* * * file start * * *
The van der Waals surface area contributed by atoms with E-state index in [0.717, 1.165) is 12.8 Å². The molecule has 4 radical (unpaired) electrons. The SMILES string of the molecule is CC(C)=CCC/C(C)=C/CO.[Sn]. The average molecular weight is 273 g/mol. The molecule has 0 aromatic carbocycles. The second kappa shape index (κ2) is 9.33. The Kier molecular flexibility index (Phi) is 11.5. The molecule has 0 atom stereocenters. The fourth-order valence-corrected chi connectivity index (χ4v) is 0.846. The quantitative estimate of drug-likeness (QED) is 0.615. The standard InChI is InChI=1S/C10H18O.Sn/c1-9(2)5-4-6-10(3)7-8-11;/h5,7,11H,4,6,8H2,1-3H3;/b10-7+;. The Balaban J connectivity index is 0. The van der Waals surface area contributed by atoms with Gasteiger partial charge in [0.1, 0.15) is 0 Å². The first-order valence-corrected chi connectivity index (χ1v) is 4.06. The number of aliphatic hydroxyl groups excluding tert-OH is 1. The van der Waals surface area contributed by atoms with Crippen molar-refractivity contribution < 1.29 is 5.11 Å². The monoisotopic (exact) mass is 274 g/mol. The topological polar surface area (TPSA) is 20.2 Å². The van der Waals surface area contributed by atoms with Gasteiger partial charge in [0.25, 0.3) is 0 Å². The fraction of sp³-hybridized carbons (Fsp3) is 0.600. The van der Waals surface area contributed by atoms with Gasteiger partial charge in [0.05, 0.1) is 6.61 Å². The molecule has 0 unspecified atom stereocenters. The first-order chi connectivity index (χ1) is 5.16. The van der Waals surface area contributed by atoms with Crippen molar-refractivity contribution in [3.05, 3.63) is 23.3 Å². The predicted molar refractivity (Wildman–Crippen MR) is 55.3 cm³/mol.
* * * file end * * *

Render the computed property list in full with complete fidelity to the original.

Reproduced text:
The van der Waals surface area contributed by atoms with E-state index in [0.717, 1.165) is 12.8 Å². The molecule has 4 radical (unpaired) electrons. The SMILES string of the molecule is CC(C)=CCC/C(C)=C/CO.[Sn]. The average molecular weight is 273 g/mol. The molecule has 0 aromatic carbocycles. The second kappa shape index (κ2) is 9.33. The Kier molecular flexibility index (Phi) is 11.5. The molecule has 0 atom stereocenters. The fourth-order valence-corrected chi connectivity index (χ4v) is 0.846. The quantitative estimate of drug-likeness (QED) is 0.615. The standard InChI is InChI=1S/C10H18O.Sn/c1-9(2)5-4-6-10(3)7-8-11;/h5,7,11H,4,6,8H2,1-3H3;/b10-7+;. The Balaban J connectivity index is 0. The van der Waals surface area contributed by atoms with Gasteiger partial charge in [0.1, 0.15) is 0 Å². The first-order valence-corrected chi connectivity index (χ1v) is 4.06. The number of aliphatic hydroxyl groups excluding tert-OH is 1. The van der Waals surface area contributed by atoms with Crippen molar-refractivity contribution < 1.29 is 5.11 Å². The monoisotopic (exact) mass is 274 g/mol. The topological polar surface area (TPSA) is 20.2 Å². The van der Waals surface area contributed by atoms with Gasteiger partial charge in [0.25, 0.3) is 0 Å². The fraction of sp³-hybridized carbons (Fsp3) is 0.600. The van der Waals surface area contributed by atoms with Gasteiger partial charge in [0.05, 0.1) is 6.61 Å². The molecule has 0 unspecified atom stereocenters. The first-order chi connectivity index (χ1) is 5.16. The van der Waals surface area contributed by atoms with Crippen molar-refractivity contribution in [3.05, 3.63) is 23.3 Å². The predicted molar refractivity (Wildman–Crippen MR) is 55.3 cm³/mol.